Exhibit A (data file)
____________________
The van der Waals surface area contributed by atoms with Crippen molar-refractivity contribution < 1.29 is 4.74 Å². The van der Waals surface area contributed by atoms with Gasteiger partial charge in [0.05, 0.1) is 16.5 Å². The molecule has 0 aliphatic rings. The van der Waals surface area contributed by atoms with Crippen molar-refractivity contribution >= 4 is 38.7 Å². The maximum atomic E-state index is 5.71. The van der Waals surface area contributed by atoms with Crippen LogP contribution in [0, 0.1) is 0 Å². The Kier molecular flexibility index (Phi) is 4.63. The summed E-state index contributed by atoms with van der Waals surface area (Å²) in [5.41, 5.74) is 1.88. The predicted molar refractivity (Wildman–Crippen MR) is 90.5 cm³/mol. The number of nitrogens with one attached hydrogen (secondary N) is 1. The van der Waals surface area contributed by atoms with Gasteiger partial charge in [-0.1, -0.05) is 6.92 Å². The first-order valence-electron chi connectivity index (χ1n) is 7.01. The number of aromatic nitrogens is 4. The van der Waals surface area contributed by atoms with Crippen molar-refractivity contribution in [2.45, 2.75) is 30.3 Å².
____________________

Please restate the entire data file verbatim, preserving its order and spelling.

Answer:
The van der Waals surface area contributed by atoms with Crippen molar-refractivity contribution < 1.29 is 4.74 Å². The van der Waals surface area contributed by atoms with Gasteiger partial charge in [0.05, 0.1) is 16.5 Å². The molecule has 0 aliphatic rings. The van der Waals surface area contributed by atoms with Crippen molar-refractivity contribution >= 4 is 38.7 Å². The maximum atomic E-state index is 5.71. The van der Waals surface area contributed by atoms with Crippen LogP contribution in [0, 0.1) is 0 Å². The Kier molecular flexibility index (Phi) is 4.63. The summed E-state index contributed by atoms with van der Waals surface area (Å²) in [5.41, 5.74) is 1.88. The predicted molar refractivity (Wildman–Crippen MR) is 90.5 cm³/mol. The number of nitrogens with one attached hydrogen (secondary N) is 1. The van der Waals surface area contributed by atoms with Gasteiger partial charge in [-0.1, -0.05) is 6.92 Å². The first-order valence-electron chi connectivity index (χ1n) is 7.01. The number of aromatic nitrogens is 4. The van der Waals surface area contributed by atoms with Crippen molar-refractivity contribution in [2.45, 2.75) is 30.3 Å².